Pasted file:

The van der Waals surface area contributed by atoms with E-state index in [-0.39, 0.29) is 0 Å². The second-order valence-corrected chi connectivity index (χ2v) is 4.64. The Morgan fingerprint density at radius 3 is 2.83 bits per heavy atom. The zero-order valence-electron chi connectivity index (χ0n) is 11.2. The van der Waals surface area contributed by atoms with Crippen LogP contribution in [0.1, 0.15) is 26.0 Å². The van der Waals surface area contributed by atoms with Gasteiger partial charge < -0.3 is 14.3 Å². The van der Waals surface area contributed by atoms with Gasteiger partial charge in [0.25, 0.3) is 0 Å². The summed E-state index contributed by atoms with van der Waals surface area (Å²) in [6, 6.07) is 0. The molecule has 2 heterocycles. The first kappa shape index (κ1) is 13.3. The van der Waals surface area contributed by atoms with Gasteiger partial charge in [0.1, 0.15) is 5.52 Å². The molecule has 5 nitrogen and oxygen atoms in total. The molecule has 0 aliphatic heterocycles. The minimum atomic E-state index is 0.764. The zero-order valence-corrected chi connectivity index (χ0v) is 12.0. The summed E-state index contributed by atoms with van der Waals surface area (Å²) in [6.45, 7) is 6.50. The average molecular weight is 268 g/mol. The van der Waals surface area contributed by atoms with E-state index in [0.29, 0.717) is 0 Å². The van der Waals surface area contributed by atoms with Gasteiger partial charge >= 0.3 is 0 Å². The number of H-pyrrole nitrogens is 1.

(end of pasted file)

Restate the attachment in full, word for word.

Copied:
The van der Waals surface area contributed by atoms with E-state index in [-0.39, 0.29) is 0 Å². The second-order valence-corrected chi connectivity index (χ2v) is 4.64. The Morgan fingerprint density at radius 3 is 2.83 bits per heavy atom. The zero-order valence-electron chi connectivity index (χ0n) is 11.2. The van der Waals surface area contributed by atoms with Crippen LogP contribution in [0.1, 0.15) is 26.0 Å². The van der Waals surface area contributed by atoms with Gasteiger partial charge < -0.3 is 14.3 Å². The van der Waals surface area contributed by atoms with Gasteiger partial charge in [0.25, 0.3) is 0 Å². The summed E-state index contributed by atoms with van der Waals surface area (Å²) in [6, 6.07) is 0. The molecule has 2 heterocycles. The first kappa shape index (κ1) is 13.3. The van der Waals surface area contributed by atoms with Gasteiger partial charge in [0.1, 0.15) is 5.52 Å². The molecule has 5 nitrogen and oxygen atoms in total. The molecule has 0 aliphatic heterocycles. The minimum atomic E-state index is 0.764. The zero-order valence-corrected chi connectivity index (χ0v) is 12.0. The summed E-state index contributed by atoms with van der Waals surface area (Å²) in [6.45, 7) is 6.50. The average molecular weight is 268 g/mol. The van der Waals surface area contributed by atoms with E-state index in [0.29, 0.717) is 0 Å². The van der Waals surface area contributed by atoms with Gasteiger partial charge >= 0.3 is 0 Å². The number of H-pyrrole nitrogens is 1.